The well-being of the sangha relies on all Bay Zen Center members to mutually observe ethical conduct. To that end all members are expected to observe high ethical standards by respecting all those that come to practice and endeavoring to understand and avoid abusive behavior, harassment and incompetence that could endanger the welfare of others and the sangha. This is especially so for the teachers and anyone who gives zazen instruction, teaches introductory workshops, leads study groups, teaches classes, or anyone in a position of formal authority as well as board members and officers. Our fundamental ethical guidelines are based on Three Pure Precepts:

  • Do no harm

  • Cultivate the good

  • Serve all sentient beings

Mindful Communication

Mutual respect and trust within our community are built when all members communicate truthfully and compassionately with the intent to be helpful, keeping in mind the subtleties of self-serving talk and non-verbal communication, angry or abusive speech, apportioning blame. Widely sharing a concern to gain support for one’s position can foster conflict, rather than resolution, and must be avoided.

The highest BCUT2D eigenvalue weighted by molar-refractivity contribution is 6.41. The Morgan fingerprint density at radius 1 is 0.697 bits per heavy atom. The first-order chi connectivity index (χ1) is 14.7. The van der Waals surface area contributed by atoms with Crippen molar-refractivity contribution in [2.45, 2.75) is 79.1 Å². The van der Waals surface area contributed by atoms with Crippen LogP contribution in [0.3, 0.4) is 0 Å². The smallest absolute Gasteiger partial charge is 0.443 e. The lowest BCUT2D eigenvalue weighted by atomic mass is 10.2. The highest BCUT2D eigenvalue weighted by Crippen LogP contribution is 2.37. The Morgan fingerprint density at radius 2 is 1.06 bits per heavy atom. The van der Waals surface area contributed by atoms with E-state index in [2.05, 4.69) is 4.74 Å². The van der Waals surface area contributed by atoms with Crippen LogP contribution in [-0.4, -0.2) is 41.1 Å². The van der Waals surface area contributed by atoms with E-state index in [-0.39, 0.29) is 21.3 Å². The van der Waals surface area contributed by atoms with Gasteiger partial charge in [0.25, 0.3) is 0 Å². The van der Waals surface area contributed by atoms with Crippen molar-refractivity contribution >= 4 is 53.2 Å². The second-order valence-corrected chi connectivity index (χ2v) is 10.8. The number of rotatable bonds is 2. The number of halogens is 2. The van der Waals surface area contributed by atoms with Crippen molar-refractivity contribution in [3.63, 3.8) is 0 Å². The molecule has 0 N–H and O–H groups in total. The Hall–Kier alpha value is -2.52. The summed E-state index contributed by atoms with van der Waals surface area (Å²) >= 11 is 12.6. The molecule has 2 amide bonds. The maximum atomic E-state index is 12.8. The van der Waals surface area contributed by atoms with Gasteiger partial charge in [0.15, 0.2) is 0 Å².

Confidentiality

Confidentiality is the basis of trust between members and teachers and between teachers and members. Dokusan, dharma discussions and Council are venues in which highly sensitive personal information may be shared. Members and the teachers are expected to maintain confidentiality among themselves and about matters raised in these venues. However, for the well-being of individuals and of the sangha, there are times when teachers and/or practice leaders need to consult about confidential matters. Such consultations are never done lightly and only as much information is shared as is needed to clarify the situation at hand. The consultations themselves are kept confidential. Furthermore, such consultations are required when a serious ethical breach has occurred (such as a sexual relationship between a teacher and student (member), misappropriation of money or other resources, or unlawful activities.)